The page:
We began our coverage of the company with the first LCAD, which took place in January of 2010. I had already purchased table space as I’d intended to attend as an artist. Ruben and I filmed our first on location video there where we limited ourselves to talking behind the table to fans. It wasn’t anything too fancy, but it was a start.
Immediately after LCAD, however, we struck our first major coverage deal with EPCON 2010. We rode the EPCON wagon, securing interviews with supporters both old and new and came up with our first full set of videos, essentially learning how to put together our humble little online show as we went along. It was a terrific experience, even as we got to the convention proper.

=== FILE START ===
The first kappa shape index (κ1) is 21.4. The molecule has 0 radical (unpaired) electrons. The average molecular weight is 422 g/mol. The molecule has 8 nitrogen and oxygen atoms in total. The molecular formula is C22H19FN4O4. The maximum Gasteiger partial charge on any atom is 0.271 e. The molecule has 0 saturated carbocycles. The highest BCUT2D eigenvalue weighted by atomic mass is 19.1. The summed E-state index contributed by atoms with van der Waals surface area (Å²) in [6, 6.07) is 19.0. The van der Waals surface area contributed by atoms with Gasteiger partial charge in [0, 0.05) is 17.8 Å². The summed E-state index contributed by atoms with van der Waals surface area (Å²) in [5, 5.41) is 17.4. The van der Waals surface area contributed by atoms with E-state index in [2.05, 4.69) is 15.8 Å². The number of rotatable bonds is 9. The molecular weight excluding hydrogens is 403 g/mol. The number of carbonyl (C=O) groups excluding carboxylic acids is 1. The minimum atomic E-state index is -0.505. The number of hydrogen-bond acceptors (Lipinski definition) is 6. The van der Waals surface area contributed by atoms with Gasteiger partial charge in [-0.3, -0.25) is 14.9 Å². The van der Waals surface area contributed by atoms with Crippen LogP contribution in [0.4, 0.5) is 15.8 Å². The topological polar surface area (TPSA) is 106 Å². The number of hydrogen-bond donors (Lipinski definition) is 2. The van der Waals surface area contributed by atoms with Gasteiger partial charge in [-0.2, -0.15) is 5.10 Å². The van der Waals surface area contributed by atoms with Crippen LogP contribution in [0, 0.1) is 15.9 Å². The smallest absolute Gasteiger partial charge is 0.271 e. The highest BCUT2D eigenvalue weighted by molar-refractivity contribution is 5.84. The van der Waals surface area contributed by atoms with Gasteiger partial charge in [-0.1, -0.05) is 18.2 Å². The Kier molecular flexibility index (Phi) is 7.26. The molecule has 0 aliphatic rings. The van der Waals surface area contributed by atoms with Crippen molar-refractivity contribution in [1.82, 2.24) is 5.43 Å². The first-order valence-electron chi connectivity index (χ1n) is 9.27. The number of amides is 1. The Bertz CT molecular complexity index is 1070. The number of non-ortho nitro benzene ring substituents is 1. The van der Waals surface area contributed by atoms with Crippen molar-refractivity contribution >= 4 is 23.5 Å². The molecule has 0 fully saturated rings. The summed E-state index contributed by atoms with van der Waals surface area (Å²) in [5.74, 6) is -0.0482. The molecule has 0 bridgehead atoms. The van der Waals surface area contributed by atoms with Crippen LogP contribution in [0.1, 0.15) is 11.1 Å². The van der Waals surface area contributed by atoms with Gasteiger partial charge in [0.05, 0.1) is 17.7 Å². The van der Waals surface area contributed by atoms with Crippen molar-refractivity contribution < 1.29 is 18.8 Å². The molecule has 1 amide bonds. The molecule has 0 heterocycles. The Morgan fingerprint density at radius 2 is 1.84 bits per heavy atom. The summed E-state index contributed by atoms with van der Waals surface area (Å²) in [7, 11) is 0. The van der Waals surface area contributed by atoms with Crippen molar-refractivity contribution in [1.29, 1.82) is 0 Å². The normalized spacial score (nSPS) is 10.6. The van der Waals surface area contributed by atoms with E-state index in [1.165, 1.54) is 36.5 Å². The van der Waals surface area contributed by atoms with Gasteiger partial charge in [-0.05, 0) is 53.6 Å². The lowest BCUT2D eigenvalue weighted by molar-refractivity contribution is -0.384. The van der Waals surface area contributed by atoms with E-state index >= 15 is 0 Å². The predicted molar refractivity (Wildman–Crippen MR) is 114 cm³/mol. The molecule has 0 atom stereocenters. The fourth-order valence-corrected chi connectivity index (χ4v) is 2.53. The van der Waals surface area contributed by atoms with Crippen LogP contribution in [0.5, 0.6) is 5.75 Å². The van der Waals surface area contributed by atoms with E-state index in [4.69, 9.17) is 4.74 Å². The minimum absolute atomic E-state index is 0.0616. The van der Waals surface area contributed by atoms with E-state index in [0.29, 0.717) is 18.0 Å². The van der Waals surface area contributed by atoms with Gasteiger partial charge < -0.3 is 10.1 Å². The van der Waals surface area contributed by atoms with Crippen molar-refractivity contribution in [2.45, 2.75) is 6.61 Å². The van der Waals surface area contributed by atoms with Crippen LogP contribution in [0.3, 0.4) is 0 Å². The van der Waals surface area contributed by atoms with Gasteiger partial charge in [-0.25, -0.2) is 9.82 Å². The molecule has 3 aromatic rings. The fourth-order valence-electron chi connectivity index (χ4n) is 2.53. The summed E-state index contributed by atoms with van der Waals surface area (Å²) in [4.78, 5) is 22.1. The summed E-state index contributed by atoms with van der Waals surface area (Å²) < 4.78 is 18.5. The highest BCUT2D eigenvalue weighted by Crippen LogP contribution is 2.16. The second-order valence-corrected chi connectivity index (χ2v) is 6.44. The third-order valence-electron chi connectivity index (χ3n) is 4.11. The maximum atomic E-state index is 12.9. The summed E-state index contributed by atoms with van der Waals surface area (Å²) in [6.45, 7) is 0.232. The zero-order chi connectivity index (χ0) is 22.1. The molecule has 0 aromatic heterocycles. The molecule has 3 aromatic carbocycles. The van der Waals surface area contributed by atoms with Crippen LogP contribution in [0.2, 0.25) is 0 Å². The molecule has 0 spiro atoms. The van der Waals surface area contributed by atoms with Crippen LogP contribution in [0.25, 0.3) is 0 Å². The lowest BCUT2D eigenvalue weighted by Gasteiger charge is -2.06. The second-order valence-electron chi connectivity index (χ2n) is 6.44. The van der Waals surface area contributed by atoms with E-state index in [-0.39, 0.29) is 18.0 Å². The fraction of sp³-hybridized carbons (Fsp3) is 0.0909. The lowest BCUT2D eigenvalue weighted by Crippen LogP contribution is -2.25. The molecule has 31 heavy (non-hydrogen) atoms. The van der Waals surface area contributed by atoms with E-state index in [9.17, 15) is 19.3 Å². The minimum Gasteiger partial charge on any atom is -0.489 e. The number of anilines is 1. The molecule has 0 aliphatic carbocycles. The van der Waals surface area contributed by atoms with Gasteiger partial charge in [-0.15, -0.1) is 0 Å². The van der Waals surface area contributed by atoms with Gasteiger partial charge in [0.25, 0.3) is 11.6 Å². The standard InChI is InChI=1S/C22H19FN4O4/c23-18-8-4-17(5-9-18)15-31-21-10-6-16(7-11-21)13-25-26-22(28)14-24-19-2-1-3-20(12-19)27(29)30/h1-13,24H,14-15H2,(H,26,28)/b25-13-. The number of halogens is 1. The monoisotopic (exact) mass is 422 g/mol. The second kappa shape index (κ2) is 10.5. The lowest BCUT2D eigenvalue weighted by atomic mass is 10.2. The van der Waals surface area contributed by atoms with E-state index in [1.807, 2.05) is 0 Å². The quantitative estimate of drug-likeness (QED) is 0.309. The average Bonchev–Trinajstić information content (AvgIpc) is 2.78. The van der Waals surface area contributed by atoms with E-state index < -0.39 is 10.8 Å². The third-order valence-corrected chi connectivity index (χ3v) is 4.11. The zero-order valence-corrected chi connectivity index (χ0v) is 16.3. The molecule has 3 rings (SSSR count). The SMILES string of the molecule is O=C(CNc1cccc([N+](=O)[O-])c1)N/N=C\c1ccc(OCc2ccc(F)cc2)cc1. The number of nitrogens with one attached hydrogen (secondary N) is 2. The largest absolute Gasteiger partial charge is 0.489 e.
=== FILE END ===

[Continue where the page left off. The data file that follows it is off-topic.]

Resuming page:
After the better part of the year was over, though, the anime convention season was coming around again, and we were eager to get back in with the crowd that we believed helped us start it all. To make a long story short the contrast between working with EPCON and working with LCAD and Wintercon was obvious from the start. Working with EPCON we entered into a mutually beneficial partnership which yielded us interviews with a large part of the conventions artists and participants with full support from the staff, who also participated in the interviews. Working with the staffs of the anime conventions was a lot more difficult. We were met by a lot of suspicion, and at times were outright ignored because we weren’t part of anyone’s staffing inner-circle, and we were often told we wouldn’t have the same level of access we would at EPCON because we “weren’t trusted.” Now, I say “weren’t trusted” as a way of keeping the civility of the argument. A few times we were met with responses that were a lot harsher than that.